#2: Frozen in Fear. A core set classic that has been keeping Rogues and other low willpower investigators down since the inception of the game. Arkham has a lot of debilitating treacheries, as anyone who has seen the typical TCU threat area can attest to. But what sets Frozen in Fear apart is the way its Willpower test works. Unlike so many other cards, this is a test that the player who drew the card will have to pass themselves. No helping out by your friendly Mystic or Guardian. It’s also guaranteed to hinder you for at least one full turn, as the timing is fixed. Fixed to a point just ever so slightly outside of your turn, so you can’t even use something like Eye of the Djinn on it. It’s like the wording of that Forced trigger was specifically crafted to be the most frustrating it can be. Since then, we’ve seen this same templating on other treacheries as well, with TCU’s Realm of Torment being particularly notable. But none of them gets quite the visceral reaction from me that Frozen in Fear does.

#1: Umôrdhoth’s Hunger. This frigging card. The Devourer Below is already a scenario that isn’t exactly known for how fair and fun it is, but the presence of this card just makes it that much worse. Threatening instant demise to one or even multiple investigators, even its best case of costing everyone a card is annoying. Having this card around also means that every discard effect in the encounter deck is more powerful – and RtNotZ introduced quite a few of those. And playing cards is also discouraged, something i never like. Really, this card looks like it came straight out of a LotR Nightmare scenario instead of an Arkham Return to box. This is an easy #1 spot for me, the only saving grace here is that i don’t see the card ever because i don’t play that scenario anymore.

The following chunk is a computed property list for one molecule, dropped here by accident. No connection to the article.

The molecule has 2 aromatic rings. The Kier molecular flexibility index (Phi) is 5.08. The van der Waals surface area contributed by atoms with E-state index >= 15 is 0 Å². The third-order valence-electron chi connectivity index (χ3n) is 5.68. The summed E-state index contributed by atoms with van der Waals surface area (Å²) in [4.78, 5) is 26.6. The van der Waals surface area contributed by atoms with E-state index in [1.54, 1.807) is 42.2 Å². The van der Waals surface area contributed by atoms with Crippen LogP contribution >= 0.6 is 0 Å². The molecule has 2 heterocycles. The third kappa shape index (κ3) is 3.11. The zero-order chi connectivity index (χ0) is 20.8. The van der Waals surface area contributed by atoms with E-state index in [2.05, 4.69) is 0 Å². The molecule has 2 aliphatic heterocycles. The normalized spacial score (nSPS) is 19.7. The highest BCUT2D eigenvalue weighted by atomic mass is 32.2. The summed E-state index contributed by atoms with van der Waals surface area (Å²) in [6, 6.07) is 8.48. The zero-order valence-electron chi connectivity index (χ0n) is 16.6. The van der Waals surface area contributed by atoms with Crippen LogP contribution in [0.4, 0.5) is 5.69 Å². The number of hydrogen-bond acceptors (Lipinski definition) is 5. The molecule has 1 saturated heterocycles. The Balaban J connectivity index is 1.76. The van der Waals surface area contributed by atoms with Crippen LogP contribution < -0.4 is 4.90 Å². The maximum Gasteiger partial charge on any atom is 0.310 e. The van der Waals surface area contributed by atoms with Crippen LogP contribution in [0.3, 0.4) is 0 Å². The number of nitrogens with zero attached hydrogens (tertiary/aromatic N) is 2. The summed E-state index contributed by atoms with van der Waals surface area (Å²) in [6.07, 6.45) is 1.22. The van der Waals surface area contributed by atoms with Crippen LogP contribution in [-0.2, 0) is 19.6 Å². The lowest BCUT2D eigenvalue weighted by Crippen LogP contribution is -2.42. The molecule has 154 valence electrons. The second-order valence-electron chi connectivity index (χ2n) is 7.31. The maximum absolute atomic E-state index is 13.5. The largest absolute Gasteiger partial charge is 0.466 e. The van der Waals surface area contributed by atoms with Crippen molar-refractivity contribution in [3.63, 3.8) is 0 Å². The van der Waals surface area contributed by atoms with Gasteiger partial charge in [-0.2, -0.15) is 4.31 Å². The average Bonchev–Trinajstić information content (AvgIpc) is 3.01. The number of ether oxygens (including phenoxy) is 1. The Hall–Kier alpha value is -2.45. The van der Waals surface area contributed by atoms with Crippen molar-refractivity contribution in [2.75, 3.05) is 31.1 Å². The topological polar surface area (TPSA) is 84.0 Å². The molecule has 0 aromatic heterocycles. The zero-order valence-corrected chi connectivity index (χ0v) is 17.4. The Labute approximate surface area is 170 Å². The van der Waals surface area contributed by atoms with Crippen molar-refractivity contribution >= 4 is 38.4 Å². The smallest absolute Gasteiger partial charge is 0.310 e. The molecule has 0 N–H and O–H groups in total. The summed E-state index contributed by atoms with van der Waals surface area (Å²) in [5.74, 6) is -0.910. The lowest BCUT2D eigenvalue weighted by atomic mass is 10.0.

Final words: This list features a lot of TFA and Carcosa. That might be partially influenced by the fact that those are the two campaigns i play the most, so of course they left the biggest impression on me. But it does align with the reputation of those campaigns. The surprise for me here is the relative lack of TCU. I find that campaign somewhat stressful and i expected more than just Meddlesome Familiar (and a mention of Realm of Torment) to make an appearance here. There’s 4 cards from Return To boxes on the list, which is about what i would’ve expected.
I’m sure that with almost 700 different encounter cards, i must have forgotten a few important ones. So please chime in and tell me which ones. What are the cards that make you want to open a window and chuck the damn thing out?

Leave a Reply